Three weeks into 2011, the most interesting series of stories about the business to consumer web is local offers. They are all over the place, in the (new and old) media as well as on the map.
Since an excellent summary and opinion piece by Ben Parr at Mashable is just a few hours old, I’ll build off that. Google attempted to acquire Groupon. Groupon decided it could command even more billions by IPO than by being acquired. Google decided to launch its own service, Google Offers.
Ben op-eds that “Google will be an instant player in this market,” but that it “has yet to prove that it can build a successful social product.” For its part, “Groupon is prepared for (and not scared of) Google’s entry in its market.”
The first point I’d like to add is that Google faces at least one more well-prepared local offers service, besides Groupon. LivingSocial was also prepared for this announcement, and made sure it was also in the news this week with its offer of a $20 Amazon certificate for $10. That deal, which turned out to be wildly popular, put LivingSocial in the news during “Google Offers in the offing” week.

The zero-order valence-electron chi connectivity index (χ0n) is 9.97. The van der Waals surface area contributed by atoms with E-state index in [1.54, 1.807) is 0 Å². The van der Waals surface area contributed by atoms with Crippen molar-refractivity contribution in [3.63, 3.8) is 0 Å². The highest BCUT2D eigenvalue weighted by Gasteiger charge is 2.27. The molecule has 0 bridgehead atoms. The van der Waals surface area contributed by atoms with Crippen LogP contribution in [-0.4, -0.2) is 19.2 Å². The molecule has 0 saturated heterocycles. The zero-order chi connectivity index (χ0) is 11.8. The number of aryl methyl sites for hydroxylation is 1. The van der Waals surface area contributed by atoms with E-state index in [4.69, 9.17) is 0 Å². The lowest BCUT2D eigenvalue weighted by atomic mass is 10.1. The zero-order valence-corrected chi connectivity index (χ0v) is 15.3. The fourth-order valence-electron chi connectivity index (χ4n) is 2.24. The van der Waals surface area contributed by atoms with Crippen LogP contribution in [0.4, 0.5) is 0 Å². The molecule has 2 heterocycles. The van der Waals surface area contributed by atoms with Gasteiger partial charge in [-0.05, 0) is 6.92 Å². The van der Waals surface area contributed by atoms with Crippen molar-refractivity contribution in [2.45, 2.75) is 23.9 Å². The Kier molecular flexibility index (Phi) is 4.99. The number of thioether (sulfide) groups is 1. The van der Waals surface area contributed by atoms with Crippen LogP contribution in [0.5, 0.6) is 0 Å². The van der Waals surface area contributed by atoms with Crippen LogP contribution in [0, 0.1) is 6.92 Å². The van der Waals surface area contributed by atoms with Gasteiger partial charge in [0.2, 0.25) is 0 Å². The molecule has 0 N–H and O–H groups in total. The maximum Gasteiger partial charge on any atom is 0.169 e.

That’s good for Amazon as an investor in LivingSocial. It’s probably not bad for Amazon as a retailer, since orders will tend to be for more than the $20 on the certificate.
The second point is that the prominence of the local offers services seems to undermine, yet again, arguments that the web leads to “the death of distance” and makes meatspace irrelevant. On the other hand, the three services I’ve mentioned are (or will be) national or international in scope, and the offer that got LivingSocial in the news this week features an international retailer/partner/investor.
Finally, this seems good for consumers, with Google providing an additional source of local offers. For local business, however, it may further increase the pressure to offer deals that are too good for consumers to miss, and too cheap for the business to come close to covering its costs.